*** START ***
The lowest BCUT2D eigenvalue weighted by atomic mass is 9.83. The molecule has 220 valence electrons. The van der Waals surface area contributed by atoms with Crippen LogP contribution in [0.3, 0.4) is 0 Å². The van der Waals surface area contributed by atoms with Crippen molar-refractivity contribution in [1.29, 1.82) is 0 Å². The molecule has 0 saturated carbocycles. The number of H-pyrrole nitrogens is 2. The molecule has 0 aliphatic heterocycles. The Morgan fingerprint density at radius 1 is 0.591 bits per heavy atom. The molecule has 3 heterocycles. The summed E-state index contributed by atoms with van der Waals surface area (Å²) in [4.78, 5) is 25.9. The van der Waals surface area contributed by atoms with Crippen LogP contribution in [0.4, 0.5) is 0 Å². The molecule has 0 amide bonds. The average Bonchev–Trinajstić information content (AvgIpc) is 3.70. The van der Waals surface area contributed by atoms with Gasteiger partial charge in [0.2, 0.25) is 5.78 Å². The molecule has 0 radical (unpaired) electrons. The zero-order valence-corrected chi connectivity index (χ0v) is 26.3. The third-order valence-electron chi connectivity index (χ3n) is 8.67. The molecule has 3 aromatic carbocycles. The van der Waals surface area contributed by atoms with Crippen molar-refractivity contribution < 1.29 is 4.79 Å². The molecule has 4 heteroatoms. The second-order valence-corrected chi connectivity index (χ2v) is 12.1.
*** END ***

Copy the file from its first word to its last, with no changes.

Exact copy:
The lowest BCUT2D eigenvalue weighted by atomic mass is 9.83. The molecule has 220 valence electrons. The van der Waals surface area contributed by atoms with Crippen LogP contribution in [0.3, 0.4) is 0 Å². The van der Waals surface area contributed by atoms with Crippen molar-refractivity contribution in [1.29, 1.82) is 0 Å². The molecule has 0 saturated carbocycles. The number of H-pyrrole nitrogens is 2. The molecule has 0 aliphatic heterocycles. The Morgan fingerprint density at radius 1 is 0.591 bits per heavy atom. The molecule has 3 heterocycles. The summed E-state index contributed by atoms with van der Waals surface area (Å²) in [4.78, 5) is 25.9. The van der Waals surface area contributed by atoms with Crippen LogP contribution in [0.4, 0.5) is 0 Å². The molecule has 0 amide bonds. The average Bonchev–Trinajstić information content (AvgIpc) is 3.70. The van der Waals surface area contributed by atoms with Gasteiger partial charge in [0.2, 0.25) is 5.78 Å². The molecule has 0 radical (unpaired) electrons. The zero-order valence-corrected chi connectivity index (χ0v) is 26.3. The third-order valence-electron chi connectivity index (χ3n) is 8.67. The molecule has 3 aromatic carbocycles. The van der Waals surface area contributed by atoms with Crippen molar-refractivity contribution < 1.29 is 4.79 Å². The molecule has 4 heteroatoms. The second-order valence-corrected chi connectivity index (χ2v) is 12.1.